Lesson 2: Plotting Shapes
You will explore the challenges of communicating how to draw with shapes and use a tool that introduces how this problem is approached in Game Lab. You will explore a Game Lab tool that allows you to interactively place shapes on Game Lab’s 400 by 400 grid.
Students will be able to:
- Reason about locations on the Game Lab coordinate grid
- Communicate how to draw an image in Game Lab, accounting for shape position, color, and order
Warm Up (10 min)
Communicating Drawing Information
We saw a lot of different programs yesterday, and you started to think about what types you might want to create. When we create a program, one of the things we need to do is draw everything on the screen. We’re going to try that with a “student” computer today.
One or two volunteers come to the front of the room and act as “computers” for the activity. They should sit with their backs to the board so that they cannot see what is being projected. Give each volunteer a blank sheet of paper.
Display: Project Sample Shape Drawing – Exemplar where it can be seen by the class.
You will need to explain to our “computer” how to draw the picture. In the end, we’ll compare the drawing to the actual picture.
Give the students a minute or two to describe the drawing as the students at the front of the room try to draw it. After one minute, stop them and allow the students to compare both pictures.
Prompt: What are the different “challenges” or problems we’re going to need to solve in order to successfully communicate these kinds of drawings?
There were several challenges we needed to solve in this activity. We need to be able to clearly communicate position, color, and order of the shapes. We’re going to start exploring how to solve this problem.
Activity (35 min)
Drawing with a Computer
Group: Get with a partner
Transition: One member of each group open a laptop and go to the contents for this lesson. There is a single level with a Game Lab tool.
Prompt: Working with your partner take two or three minutes to figure out how this tool works. Afterwards be ready to share as a class.
Location of the Origin: The origin of this grid, as well as the origin in Game Lab, lies at the top left corner. This reflects the fact that documents tend to start at the top left, and ensures that every point on the plane has positive coordinates.
Distribute: Get an activity guide. Be sure that one student (Student A) receives Version A and the other student (Student B) receives the Version B. DO NOT look at each other’s papers.
Set Up: In this activity, you will try to recreate images based on a partner’s directions. The student who is drawing will use the shape drawing tool on Game Lab to draw the shapes. Students should keep their drawings hidden from one another throughout the activity. While completing a drawing the instruction giver should also not be able to see the computer screen.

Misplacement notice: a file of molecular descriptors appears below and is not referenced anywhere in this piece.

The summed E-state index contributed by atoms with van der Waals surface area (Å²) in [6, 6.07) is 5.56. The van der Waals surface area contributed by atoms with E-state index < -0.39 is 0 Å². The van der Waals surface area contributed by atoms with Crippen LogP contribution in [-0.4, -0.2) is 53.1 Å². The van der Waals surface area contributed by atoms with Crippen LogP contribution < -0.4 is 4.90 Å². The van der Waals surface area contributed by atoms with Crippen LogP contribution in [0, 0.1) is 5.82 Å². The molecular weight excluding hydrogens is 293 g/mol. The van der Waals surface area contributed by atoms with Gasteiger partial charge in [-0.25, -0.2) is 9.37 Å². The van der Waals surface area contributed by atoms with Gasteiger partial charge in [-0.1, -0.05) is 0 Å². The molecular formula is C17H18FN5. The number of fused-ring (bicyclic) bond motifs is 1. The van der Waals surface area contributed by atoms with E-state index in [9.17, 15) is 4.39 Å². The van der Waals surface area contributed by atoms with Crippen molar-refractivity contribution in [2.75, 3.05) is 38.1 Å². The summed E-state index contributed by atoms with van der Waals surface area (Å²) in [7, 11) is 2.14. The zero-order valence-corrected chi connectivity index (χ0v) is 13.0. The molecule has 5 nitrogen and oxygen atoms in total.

Drawing 1: Each member of the pair should complete their first drawing, taking turns giving instructions and using the tool.
Drawing 2: Each member of the pair should describe their second drawing to their partner.
Draw Your Own: If time allows, create your own drawing to communicate to your partner.
When we make images, we need a way to communicate exactly where each shape goes. The coordinate plane helps us to do that. Our coordinate plane has two coordinates, x and y. The x-coordinate tells us how far our shape is from the left of the grid. The y-coordinate tells us how far our shape is from the top of the grid. The black dots on the shapes help you be very specific about how the shape is placed on the grid.
Wrap Up (5 min)
Journal: Have students reflect on each of the following prompts
- What things were important in communicating about position, color, and order of the shapes in this activity?
- What’s a way you have seen similar problems solved in the past?
At the beginning of class we saw that communicating how to draw even simple shapes can be pretty challenging. The grid we learned about today is one solution to this problem but there are many others that could’ve worked. In fact a lot of you probably noticed that the grid in Game Lab is “flipped”. Computer screens come in all different shapes and sizes, as does the content we show on them. We need to agree on one point where all the content can grow from. Since we read starting at the top left corner, the grid on a computer screen starts at the top left corner as well. There’s also the benefit of not having to use any negative numbers to talk about locations on the screen. Don’t worry if this flipped grid is a little tricky still. We’ll have plenty more time to work on it in coming lessons.